Dr. Richard Elder Drops Out of High School, Into Teaching

LSUA Psychology professor Dr Richard Elder

Dr. Richard Elder and student Kayla Tuma presenting research at the Louisiana Psychological Association Conference in 2006

After making a geographic move that prompted him to drop out of high school, Richard Elder made a career move that surprised himself.

"Teaching wasn't my plan, by any means," Elder said. "When an aptitude test said, 'Be a teacher,' I laughed. I said, 'I'll never do that.' Then, I worked with an instructor during my undergrad who taught statistics and had me teach a lab class as part of independent study. I found out I loved teaching."

After graduating with a Bachelor of Science degree in psychology from Fort Hays State University in 1986, Elder applied and was accepted at three universities with paid assistantships. But things didn't go quite as planned out of the gate.  

"I accepted a position at Binghamton University — State University of New York," he said. "I was driving from Kansas to New York and freaked out on the way. I said, 'I don't know if this is really what I want to do.' I went back to Fort Hays State, completed my master's degree in experimental psychology in 1988, taught for two years and then got my Ph.D. at Kansas State University."

Elder taught psychology at Fort Hays State, Kansas State, Illinois State University, Martin University and Indiana University — Purdue University Indianapolis (IUPUI) and Mississippi State University before becoming a professor at LSUA in 2005.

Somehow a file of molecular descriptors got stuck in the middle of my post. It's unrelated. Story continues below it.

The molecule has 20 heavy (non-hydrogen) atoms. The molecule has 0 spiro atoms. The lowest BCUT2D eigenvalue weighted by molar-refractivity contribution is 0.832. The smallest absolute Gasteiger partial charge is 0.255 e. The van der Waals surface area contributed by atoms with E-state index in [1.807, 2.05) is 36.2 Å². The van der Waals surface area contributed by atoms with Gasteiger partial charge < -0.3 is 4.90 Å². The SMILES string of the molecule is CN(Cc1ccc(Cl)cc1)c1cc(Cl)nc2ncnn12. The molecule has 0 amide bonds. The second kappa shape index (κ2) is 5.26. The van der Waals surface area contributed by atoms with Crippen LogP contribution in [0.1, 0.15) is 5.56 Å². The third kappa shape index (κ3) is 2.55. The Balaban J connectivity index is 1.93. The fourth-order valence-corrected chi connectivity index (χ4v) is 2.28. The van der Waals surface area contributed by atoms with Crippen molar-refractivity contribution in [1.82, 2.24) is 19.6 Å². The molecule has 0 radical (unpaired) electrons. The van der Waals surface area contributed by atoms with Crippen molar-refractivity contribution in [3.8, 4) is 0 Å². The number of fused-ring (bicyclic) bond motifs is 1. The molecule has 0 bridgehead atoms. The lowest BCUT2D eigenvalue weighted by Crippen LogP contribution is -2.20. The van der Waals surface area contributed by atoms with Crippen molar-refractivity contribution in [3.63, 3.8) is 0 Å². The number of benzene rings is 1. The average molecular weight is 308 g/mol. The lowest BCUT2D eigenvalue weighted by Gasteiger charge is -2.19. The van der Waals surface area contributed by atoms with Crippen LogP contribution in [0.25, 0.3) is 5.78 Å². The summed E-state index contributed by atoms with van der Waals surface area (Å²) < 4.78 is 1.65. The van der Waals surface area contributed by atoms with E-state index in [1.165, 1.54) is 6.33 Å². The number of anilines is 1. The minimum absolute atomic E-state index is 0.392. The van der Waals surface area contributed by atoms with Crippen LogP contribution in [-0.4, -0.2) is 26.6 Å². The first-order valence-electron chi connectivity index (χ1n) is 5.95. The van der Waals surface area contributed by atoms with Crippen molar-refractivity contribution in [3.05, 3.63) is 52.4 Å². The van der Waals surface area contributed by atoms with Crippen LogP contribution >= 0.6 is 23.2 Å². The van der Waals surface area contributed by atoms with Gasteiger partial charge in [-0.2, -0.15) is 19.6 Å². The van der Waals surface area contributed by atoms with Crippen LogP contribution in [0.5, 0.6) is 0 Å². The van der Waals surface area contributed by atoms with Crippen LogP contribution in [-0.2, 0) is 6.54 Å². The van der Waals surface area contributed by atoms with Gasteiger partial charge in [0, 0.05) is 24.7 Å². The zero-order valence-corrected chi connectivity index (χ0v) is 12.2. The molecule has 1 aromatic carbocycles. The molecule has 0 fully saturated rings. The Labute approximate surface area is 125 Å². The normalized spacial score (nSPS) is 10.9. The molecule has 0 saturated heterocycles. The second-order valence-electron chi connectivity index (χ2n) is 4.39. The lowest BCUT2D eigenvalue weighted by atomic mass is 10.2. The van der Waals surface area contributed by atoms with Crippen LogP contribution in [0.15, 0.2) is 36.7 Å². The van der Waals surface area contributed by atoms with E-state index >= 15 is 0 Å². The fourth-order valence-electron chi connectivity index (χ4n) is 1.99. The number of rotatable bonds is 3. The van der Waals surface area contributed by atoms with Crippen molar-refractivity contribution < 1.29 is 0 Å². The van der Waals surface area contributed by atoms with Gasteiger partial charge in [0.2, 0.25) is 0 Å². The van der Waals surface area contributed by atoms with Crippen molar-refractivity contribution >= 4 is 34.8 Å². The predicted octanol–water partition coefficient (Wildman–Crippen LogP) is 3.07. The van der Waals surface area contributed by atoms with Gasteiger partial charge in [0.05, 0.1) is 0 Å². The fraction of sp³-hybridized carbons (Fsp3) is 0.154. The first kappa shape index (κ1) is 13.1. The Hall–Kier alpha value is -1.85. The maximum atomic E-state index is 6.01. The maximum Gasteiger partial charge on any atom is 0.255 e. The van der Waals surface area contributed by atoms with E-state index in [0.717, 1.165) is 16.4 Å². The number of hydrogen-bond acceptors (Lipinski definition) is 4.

Thirteen years later, Elder is going strong.

"It was a long journey," he said. "It's been a lot of fun working with many of the students. They have such different backgrounds and experiences."

Coca-Cola to College

Elder grew up in Norton, Kansas, a small town of about 2,500 people, 21 miles from the Nebraska state line. He moved south with his family to Hays, Kansas, during his senior year of high school.

"I needed two classes to graduate," he said. "At Hays, they told me that I had to take two full semesters with full classes both semesters to graduate. I said, 'It's not worth it.' I also had a full-time job at night working for Coca-Cola."

Elder worked full time for eight years and earned a GED. As he endured problems at work, some friends who were in college at the time encouraged him to also enroll.

"I was laid off twice in a year while working on a production line," he said. "When they shut down the production line, I was driving a forklift. Then, the boss and I had an issue. I didn't have a job after that. I decided it was time to do something with my life that had a future."

Elder enrolled at Fort Hays State as an accounting major, but when they told him he had to take calculus, "I said, 'Well, I'm not going to be in accounting.'"

After switching majors, Elder worked as a researcher in an animal laboratory. Once in the master's program, he moved on to human research. Elder also worked on a research project for IUPUI while he was chair of the department of psychology at Martin University.